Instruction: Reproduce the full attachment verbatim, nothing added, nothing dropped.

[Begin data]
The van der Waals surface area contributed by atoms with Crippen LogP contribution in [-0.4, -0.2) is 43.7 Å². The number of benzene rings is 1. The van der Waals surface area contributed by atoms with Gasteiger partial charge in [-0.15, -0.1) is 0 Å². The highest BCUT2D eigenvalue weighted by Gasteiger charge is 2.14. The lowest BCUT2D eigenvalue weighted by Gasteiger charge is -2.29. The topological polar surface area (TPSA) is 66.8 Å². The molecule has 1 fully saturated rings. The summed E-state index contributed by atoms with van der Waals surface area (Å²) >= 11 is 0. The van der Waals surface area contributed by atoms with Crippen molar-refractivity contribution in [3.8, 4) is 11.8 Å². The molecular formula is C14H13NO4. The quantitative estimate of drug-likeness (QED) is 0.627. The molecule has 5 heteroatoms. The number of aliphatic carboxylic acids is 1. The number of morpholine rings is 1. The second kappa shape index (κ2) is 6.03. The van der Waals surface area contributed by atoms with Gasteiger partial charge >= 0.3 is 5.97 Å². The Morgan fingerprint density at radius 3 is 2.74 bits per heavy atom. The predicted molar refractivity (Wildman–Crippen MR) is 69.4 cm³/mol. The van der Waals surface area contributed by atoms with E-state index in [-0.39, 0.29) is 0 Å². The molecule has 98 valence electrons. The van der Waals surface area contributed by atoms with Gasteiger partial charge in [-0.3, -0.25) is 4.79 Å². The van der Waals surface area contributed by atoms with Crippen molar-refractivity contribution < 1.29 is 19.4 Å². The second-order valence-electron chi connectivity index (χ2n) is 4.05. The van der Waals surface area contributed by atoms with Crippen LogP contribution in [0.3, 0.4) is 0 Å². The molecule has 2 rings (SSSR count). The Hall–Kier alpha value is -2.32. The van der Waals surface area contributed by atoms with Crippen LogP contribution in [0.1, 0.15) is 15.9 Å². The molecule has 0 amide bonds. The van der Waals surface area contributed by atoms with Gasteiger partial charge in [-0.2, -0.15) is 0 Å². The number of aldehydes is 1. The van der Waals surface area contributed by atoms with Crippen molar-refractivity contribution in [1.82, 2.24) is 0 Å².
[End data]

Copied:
The van der Waals surface area contributed by atoms with Crippen LogP contribution in [-0.4, -0.2) is 43.7 Å². The number of benzene rings is 1. The van der Waals surface area contributed by atoms with Gasteiger partial charge in [-0.15, -0.1) is 0 Å². The highest BCUT2D eigenvalue weighted by Gasteiger charge is 2.14. The lowest BCUT2D eigenvalue weighted by Gasteiger charge is -2.29. The topological polar surface area (TPSA) is 66.8 Å². The molecule has 1 fully saturated rings. The summed E-state index contributed by atoms with van der Waals surface area (Å²) >= 11 is 0. The van der Waals surface area contributed by atoms with Crippen molar-refractivity contribution in [3.8, 4) is 11.8 Å². The molecular formula is C14H13NO4. The quantitative estimate of drug-likeness (QED) is 0.627. The molecule has 5 heteroatoms. The number of aliphatic carboxylic acids is 1. The number of morpholine rings is 1. The second kappa shape index (κ2) is 6.03. The van der Waals surface area contributed by atoms with Gasteiger partial charge >= 0.3 is 5.97 Å². The Morgan fingerprint density at radius 3 is 2.74 bits per heavy atom. The predicted molar refractivity (Wildman–Crippen MR) is 69.4 cm³/mol. The van der Waals surface area contributed by atoms with E-state index in [-0.39, 0.29) is 0 Å². The molecule has 98 valence electrons. The van der Waals surface area contributed by atoms with Gasteiger partial charge in [-0.3, -0.25) is 4.79 Å². The van der Waals surface area contributed by atoms with Crippen molar-refractivity contribution < 1.29 is 19.4 Å². The second-order valence-electron chi connectivity index (χ2n) is 4.05. The van der Waals surface area contributed by atoms with Crippen LogP contribution in [0.3, 0.4) is 0 Å². The molecule has 2 rings (SSSR count). The Hall–Kier alpha value is -2.32. The van der Waals surface area contributed by atoms with Crippen LogP contribution in [0.1, 0.15) is 15.9 Å². The molecule has 0 amide bonds. The van der Waals surface area contributed by atoms with Gasteiger partial charge in [-0.2, -0.15) is 0 Å². The number of aldehydes is 1. The van der Waals surface area contributed by atoms with Crippen molar-refractivity contribution in [1.82, 2.24) is 0 Å².